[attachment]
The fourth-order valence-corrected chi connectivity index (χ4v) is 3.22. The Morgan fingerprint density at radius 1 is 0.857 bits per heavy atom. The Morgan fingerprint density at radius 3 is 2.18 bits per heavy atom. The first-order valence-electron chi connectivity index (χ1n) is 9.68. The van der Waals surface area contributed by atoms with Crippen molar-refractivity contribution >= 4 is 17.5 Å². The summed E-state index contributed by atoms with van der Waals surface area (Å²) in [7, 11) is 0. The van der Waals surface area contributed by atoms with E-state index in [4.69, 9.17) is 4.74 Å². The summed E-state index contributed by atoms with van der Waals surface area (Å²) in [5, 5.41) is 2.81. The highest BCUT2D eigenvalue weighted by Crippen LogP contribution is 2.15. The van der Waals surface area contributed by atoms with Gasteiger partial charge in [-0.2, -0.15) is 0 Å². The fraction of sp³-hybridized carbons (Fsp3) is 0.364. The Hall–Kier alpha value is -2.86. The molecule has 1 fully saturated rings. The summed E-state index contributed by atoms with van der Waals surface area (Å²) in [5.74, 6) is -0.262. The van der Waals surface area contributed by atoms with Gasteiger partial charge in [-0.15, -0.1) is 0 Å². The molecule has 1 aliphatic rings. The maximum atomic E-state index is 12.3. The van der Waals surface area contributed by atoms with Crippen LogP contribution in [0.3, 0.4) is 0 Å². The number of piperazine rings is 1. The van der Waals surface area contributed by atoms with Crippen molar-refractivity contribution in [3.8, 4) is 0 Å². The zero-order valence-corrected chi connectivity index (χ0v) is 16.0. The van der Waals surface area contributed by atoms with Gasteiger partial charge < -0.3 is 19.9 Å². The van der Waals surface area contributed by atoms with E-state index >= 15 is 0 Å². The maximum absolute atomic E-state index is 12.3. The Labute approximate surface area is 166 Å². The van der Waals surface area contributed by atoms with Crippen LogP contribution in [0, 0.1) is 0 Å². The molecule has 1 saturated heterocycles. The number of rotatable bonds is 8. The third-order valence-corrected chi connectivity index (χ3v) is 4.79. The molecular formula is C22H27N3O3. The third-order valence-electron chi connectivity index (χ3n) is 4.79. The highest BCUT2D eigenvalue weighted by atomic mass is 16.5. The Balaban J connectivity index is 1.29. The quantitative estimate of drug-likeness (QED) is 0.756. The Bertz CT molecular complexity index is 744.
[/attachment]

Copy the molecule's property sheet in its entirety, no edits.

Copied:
The fourth-order valence-corrected chi connectivity index (χ4v) is 3.22. The Morgan fingerprint density at radius 1 is 0.857 bits per heavy atom. The Morgan fingerprint density at radius 3 is 2.18 bits per heavy atom. The first-order valence-electron chi connectivity index (χ1n) is 9.68. The van der Waals surface area contributed by atoms with Crippen molar-refractivity contribution >= 4 is 17.5 Å². The summed E-state index contributed by atoms with van der Waals surface area (Å²) in [7, 11) is 0. The van der Waals surface area contributed by atoms with E-state index in [4.69, 9.17) is 4.74 Å². The summed E-state index contributed by atoms with van der Waals surface area (Å²) in [5, 5.41) is 2.81. The highest BCUT2D eigenvalue weighted by Crippen LogP contribution is 2.15. The van der Waals surface area contributed by atoms with Gasteiger partial charge in [-0.2, -0.15) is 0 Å². The fraction of sp³-hybridized carbons (Fsp3) is 0.364. The Hall–Kier alpha value is -2.86. The molecule has 1 fully saturated rings. The summed E-state index contributed by atoms with van der Waals surface area (Å²) in [5.74, 6) is -0.262. The van der Waals surface area contributed by atoms with Gasteiger partial charge in [-0.15, -0.1) is 0 Å². The molecule has 1 aliphatic rings. The maximum atomic E-state index is 12.3. The van der Waals surface area contributed by atoms with Crippen LogP contribution in [0.3, 0.4) is 0 Å². The number of piperazine rings is 1. The van der Waals surface area contributed by atoms with Crippen molar-refractivity contribution in [3.8, 4) is 0 Å². The zero-order valence-corrected chi connectivity index (χ0v) is 16.0. The van der Waals surface area contributed by atoms with Gasteiger partial charge < -0.3 is 19.9 Å². The van der Waals surface area contributed by atoms with E-state index >= 15 is 0 Å². The maximum absolute atomic E-state index is 12.3. The Labute approximate surface area is 166 Å². The van der Waals surface area contributed by atoms with Crippen LogP contribution in [0, 0.1) is 0 Å². The molecule has 1 saturated heterocycles. The number of rotatable bonds is 8. The third-order valence-corrected chi connectivity index (χ3v) is 4.79. The molecular formula is C22H27N3O3. The third-order valence-electron chi connectivity index (χ3n) is 4.79. The highest BCUT2D eigenvalue weighted by atomic mass is 16.5. The Balaban J connectivity index is 1.29. The quantitative estimate of drug-likeness (QED) is 0.756. The Bertz CT molecular complexity index is 744.